Galanthus elwesii Remember Remember

Galanthus elwesii Remember Remember


2 in stock

Galanthus elwesii Remember Remember

This snowdrop is quick to start our snowdrop season here, often at the same time as some of the autumn flowering reginae-olgae snowdrops, living up to its name and being in flower in early November.

We sometimes struggle to keep the early elwesii happy in the garden, so we keep this one in an alpine greenhouse which is open and cold, but keeps the worst of the weather from battering the flowers.

An attractive snowdrop with a large rounded inverted heart mark on the inner segments, which bleeds upwards towards the ovary.

Increases steadily, but give these large bulbs room to spread, they soon fill a pot.

What will you receive?

Depending on the time of year, you will receive either a:dormant bulbs, b:newly sprouting bulbs, c:snowdrops in flower, d:snowdrops “in the green”

The snowdrop is currently growing in its own pot and may or may not have bulb-lets attached, we do not separate these off – they will be included with the main bulb.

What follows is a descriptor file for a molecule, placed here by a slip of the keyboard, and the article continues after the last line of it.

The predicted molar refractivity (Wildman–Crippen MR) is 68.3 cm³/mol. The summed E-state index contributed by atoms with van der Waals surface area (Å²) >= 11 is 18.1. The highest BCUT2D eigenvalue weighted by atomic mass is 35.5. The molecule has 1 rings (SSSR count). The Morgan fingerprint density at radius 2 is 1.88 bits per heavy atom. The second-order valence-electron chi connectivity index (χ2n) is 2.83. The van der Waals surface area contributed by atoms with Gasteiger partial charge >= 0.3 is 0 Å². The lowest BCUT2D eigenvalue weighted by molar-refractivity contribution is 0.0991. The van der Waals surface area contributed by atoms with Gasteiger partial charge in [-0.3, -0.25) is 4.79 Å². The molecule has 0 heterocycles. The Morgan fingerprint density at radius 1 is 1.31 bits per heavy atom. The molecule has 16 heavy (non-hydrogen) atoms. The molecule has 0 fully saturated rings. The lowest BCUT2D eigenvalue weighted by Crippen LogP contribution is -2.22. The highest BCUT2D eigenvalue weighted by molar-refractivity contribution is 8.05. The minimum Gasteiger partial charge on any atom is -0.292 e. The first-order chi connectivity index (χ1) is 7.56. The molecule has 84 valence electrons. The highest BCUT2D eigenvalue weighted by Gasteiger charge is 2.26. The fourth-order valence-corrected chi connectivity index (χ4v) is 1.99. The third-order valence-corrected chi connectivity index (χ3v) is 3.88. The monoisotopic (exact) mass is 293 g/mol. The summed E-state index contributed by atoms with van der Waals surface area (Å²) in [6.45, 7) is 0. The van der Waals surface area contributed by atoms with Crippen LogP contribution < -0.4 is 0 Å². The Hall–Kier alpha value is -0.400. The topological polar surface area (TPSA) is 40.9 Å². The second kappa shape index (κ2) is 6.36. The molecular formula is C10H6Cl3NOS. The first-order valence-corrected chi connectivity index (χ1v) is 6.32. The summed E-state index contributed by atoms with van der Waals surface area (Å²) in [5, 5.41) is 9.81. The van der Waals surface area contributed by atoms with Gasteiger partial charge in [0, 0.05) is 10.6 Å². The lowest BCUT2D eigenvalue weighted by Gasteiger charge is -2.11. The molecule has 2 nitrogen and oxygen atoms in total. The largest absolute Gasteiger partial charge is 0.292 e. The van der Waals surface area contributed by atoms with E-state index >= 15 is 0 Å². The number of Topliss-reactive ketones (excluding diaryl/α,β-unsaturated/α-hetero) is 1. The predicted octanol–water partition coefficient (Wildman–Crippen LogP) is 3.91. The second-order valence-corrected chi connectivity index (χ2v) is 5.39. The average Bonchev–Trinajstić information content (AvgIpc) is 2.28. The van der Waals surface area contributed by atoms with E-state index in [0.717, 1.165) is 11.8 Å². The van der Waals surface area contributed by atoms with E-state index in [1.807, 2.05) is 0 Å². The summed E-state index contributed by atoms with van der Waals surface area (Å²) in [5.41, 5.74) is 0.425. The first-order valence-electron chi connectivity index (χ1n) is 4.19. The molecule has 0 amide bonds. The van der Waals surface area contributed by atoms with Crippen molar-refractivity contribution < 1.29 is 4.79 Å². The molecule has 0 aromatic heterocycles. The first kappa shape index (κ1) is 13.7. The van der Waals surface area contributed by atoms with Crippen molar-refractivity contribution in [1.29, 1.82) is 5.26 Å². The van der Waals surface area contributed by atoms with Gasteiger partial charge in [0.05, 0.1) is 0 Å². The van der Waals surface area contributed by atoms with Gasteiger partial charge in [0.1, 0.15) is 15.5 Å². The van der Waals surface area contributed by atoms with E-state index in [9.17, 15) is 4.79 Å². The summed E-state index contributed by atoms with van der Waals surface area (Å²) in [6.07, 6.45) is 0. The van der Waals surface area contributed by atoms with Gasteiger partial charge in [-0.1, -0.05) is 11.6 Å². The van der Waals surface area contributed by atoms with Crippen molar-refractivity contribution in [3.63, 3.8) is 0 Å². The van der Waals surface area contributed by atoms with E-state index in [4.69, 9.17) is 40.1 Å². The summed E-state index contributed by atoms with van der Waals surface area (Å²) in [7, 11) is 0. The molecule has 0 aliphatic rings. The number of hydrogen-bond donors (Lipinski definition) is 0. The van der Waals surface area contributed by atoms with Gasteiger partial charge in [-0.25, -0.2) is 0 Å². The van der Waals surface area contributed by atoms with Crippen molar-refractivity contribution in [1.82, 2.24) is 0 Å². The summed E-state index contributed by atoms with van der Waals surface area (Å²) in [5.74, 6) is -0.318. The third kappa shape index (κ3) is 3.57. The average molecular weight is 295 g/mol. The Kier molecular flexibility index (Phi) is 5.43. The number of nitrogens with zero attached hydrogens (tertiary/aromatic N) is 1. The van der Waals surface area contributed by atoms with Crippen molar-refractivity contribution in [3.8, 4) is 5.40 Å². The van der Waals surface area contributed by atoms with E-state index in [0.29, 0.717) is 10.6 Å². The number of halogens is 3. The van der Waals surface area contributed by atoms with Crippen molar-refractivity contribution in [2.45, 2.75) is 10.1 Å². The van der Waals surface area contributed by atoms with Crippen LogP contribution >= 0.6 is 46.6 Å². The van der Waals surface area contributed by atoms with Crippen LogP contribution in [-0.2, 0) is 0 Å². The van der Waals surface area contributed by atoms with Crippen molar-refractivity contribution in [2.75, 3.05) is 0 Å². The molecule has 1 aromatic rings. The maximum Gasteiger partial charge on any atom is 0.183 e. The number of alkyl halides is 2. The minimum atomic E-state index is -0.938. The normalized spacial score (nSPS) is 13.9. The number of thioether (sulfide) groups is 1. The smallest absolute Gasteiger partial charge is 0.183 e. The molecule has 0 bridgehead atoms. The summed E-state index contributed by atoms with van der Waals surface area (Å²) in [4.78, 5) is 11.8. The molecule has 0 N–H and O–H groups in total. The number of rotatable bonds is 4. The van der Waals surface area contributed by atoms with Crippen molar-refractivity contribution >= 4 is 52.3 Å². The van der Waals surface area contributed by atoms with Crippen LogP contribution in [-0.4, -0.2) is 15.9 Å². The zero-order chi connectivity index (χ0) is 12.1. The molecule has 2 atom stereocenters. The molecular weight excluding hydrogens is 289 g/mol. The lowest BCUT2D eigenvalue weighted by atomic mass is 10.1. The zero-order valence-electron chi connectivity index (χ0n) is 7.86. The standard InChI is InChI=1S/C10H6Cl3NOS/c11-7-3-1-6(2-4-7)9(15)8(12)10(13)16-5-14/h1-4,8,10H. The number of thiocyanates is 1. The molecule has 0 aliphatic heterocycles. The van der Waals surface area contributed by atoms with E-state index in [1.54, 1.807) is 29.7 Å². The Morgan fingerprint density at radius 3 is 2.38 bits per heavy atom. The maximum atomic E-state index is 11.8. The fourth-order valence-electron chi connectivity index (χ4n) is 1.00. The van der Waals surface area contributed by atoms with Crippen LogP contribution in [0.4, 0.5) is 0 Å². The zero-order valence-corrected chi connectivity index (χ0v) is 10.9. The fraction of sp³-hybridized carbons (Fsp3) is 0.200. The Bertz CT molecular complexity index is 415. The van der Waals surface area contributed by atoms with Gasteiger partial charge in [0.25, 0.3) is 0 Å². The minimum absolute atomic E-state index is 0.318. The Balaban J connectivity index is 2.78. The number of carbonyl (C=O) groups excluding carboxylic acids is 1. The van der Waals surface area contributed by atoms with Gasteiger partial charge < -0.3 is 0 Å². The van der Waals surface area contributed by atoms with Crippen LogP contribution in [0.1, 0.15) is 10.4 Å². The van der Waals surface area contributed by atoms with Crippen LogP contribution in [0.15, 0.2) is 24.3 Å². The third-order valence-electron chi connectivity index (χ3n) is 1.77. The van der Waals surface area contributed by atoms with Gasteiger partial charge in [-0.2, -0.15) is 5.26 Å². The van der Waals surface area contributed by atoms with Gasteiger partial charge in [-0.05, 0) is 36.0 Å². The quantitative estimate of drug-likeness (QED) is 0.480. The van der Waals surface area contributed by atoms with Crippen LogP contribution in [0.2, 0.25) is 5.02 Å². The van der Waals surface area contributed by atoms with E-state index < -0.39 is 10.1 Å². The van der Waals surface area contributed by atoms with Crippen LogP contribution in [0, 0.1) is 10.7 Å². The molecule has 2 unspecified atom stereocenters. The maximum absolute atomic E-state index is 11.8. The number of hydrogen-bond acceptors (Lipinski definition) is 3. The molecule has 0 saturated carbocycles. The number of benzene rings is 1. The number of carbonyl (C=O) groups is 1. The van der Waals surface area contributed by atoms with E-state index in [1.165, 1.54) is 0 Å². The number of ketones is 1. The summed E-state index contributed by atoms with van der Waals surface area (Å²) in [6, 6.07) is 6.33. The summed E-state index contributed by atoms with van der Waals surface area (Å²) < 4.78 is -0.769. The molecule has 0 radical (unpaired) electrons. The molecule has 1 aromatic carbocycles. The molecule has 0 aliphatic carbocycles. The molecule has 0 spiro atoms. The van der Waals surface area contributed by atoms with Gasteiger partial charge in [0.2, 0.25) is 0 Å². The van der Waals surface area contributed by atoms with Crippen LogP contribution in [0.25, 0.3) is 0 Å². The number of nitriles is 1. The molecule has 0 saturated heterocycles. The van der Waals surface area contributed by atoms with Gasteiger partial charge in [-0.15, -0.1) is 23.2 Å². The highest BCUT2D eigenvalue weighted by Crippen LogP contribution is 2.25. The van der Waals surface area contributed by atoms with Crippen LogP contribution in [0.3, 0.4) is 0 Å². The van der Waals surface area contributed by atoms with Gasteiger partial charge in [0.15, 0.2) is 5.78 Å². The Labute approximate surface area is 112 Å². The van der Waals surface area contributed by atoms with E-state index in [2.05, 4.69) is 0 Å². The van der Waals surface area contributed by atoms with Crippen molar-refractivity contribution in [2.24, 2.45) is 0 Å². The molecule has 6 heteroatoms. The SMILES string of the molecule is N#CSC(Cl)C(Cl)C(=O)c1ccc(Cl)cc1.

All bulbs will have the compost washed off prior to posting – this minimises damage in posting and reduces weight so we can keep postage costs low.

Flowering bulbs and bulbs “in the green” will be wrapped in damp tissue/kitchen roll and plastic film, then boxed – dormant bulbs are packed in damp vermiculite.

Please pot up or plant out as soon as you receive it.

Planting Tips

Dig a hole to the depth that the bulb was previous planted (where the leaves change from white to green) or slightly deeper, pop in the bulb, and firm the soil back around the bulb to ensure no air-pockets.

If your soil is prone to water logging incorporate plenty of grit or sand to the area around the bulbs as well as the planting hole.

If your soil is sandy and exceptionally free draining then mix leaf-mould or compost into the area around the bulbs as well as the planting hole.

If your borders are visited regularly by voles or moles, then we recommend planting in pond baskets so that the bulbs are neither lifted onto the surface of the soil, or buried too deep by their soil excavating habits.